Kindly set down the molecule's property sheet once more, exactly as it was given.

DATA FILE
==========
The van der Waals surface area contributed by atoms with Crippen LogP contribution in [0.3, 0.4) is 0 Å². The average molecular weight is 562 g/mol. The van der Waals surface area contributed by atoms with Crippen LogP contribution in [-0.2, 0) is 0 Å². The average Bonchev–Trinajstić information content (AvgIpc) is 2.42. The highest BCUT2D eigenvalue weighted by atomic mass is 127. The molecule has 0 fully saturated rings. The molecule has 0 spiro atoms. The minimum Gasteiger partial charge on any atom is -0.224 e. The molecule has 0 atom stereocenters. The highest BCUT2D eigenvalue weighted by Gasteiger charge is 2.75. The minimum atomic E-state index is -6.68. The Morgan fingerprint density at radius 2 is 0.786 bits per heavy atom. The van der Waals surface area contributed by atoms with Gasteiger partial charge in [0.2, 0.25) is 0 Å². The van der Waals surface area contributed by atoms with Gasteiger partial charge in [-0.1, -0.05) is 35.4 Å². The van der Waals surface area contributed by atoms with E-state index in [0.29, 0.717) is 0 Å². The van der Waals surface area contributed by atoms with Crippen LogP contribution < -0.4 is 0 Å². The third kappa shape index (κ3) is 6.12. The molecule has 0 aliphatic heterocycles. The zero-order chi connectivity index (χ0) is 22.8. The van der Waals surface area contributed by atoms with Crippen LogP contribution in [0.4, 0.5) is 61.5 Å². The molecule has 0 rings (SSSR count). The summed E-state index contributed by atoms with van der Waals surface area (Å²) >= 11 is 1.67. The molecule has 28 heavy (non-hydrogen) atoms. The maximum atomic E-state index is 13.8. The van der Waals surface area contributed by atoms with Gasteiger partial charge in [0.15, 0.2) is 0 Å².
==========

The van der Waals surface area contributed by atoms with Crippen LogP contribution in [0.3, 0.4) is 0 Å². The average molecular weight is 562 g/mol. The van der Waals surface area contributed by atoms with Crippen LogP contribution in [-0.2, 0) is 0 Å². The average Bonchev–Trinajstić information content (AvgIpc) is 2.42. The highest BCUT2D eigenvalue weighted by atomic mass is 127. The molecule has 0 fully saturated rings. The molecule has 0 spiro atoms. The minimum Gasteiger partial charge on any atom is -0.224 e. The molecule has 0 atom stereocenters. The highest BCUT2D eigenvalue weighted by Gasteiger charge is 2.75. The minimum atomic E-state index is -6.68. The Morgan fingerprint density at radius 2 is 0.786 bits per heavy atom. The van der Waals surface area contributed by atoms with Gasteiger partial charge in [0.2, 0.25) is 0 Å². The van der Waals surface area contributed by atoms with Gasteiger partial charge in [-0.1, -0.05) is 35.4 Å². The van der Waals surface area contributed by atoms with E-state index in [0.29, 0.717) is 0 Å². The van der Waals surface area contributed by atoms with Crippen LogP contribution < -0.4 is 0 Å². The third kappa shape index (κ3) is 6.12. The molecule has 0 aliphatic heterocycles. The zero-order chi connectivity index (χ0) is 22.8. The van der Waals surface area contributed by atoms with Crippen LogP contribution in [0.4, 0.5) is 61.5 Å². The molecule has 0 rings (SSSR count). The summed E-state index contributed by atoms with van der Waals surface area (Å²) >= 11 is 1.67. The molecule has 28 heavy (non-hydrogen) atoms. The maximum atomic E-state index is 13.8. The van der Waals surface area contributed by atoms with Gasteiger partial charge in [0.15, 0.2) is 0 Å².